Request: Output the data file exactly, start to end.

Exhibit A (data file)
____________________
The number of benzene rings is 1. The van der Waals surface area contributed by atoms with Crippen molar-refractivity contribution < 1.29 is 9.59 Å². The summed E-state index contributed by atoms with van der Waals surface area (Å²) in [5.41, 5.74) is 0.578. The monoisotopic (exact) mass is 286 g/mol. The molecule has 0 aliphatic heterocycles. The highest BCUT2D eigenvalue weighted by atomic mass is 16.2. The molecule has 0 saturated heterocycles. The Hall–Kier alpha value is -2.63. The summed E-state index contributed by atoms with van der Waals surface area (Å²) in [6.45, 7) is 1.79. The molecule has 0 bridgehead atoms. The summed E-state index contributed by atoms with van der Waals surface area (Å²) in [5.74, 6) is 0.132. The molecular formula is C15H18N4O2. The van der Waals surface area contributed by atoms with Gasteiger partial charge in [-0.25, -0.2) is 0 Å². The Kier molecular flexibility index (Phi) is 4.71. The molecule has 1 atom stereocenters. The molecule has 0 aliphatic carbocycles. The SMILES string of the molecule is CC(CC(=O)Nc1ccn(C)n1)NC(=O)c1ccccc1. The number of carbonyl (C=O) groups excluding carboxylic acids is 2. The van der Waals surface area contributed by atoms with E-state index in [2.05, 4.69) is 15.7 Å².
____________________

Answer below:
The number of benzene rings is 1. The van der Waals surface area contributed by atoms with Crippen molar-refractivity contribution < 1.29 is 9.59 Å². The summed E-state index contributed by atoms with van der Waals surface area (Å²) in [5.41, 5.74) is 0.578. The monoisotopic (exact) mass is 286 g/mol. The molecule has 0 aliphatic heterocycles. The highest BCUT2D eigenvalue weighted by atomic mass is 16.2. The molecule has 0 saturated heterocycles. The Hall–Kier alpha value is -2.63. The summed E-state index contributed by atoms with van der Waals surface area (Å²) in [6.45, 7) is 1.79. The molecule has 0 bridgehead atoms. The summed E-state index contributed by atoms with van der Waals surface area (Å²) in [5.74, 6) is 0.132. The molecular formula is C15H18N4O2. The van der Waals surface area contributed by atoms with Gasteiger partial charge in [-0.25, -0.2) is 0 Å². The Kier molecular flexibility index (Phi) is 4.71. The molecule has 1 atom stereocenters. The molecule has 0 aliphatic carbocycles. The SMILES string of the molecule is CC(CC(=O)Nc1ccn(C)n1)NC(=O)c1ccccc1. The number of carbonyl (C=O) groups excluding carboxylic acids is 2. The van der Waals surface area contributed by atoms with E-state index in [2.05, 4.69) is 15.7 Å².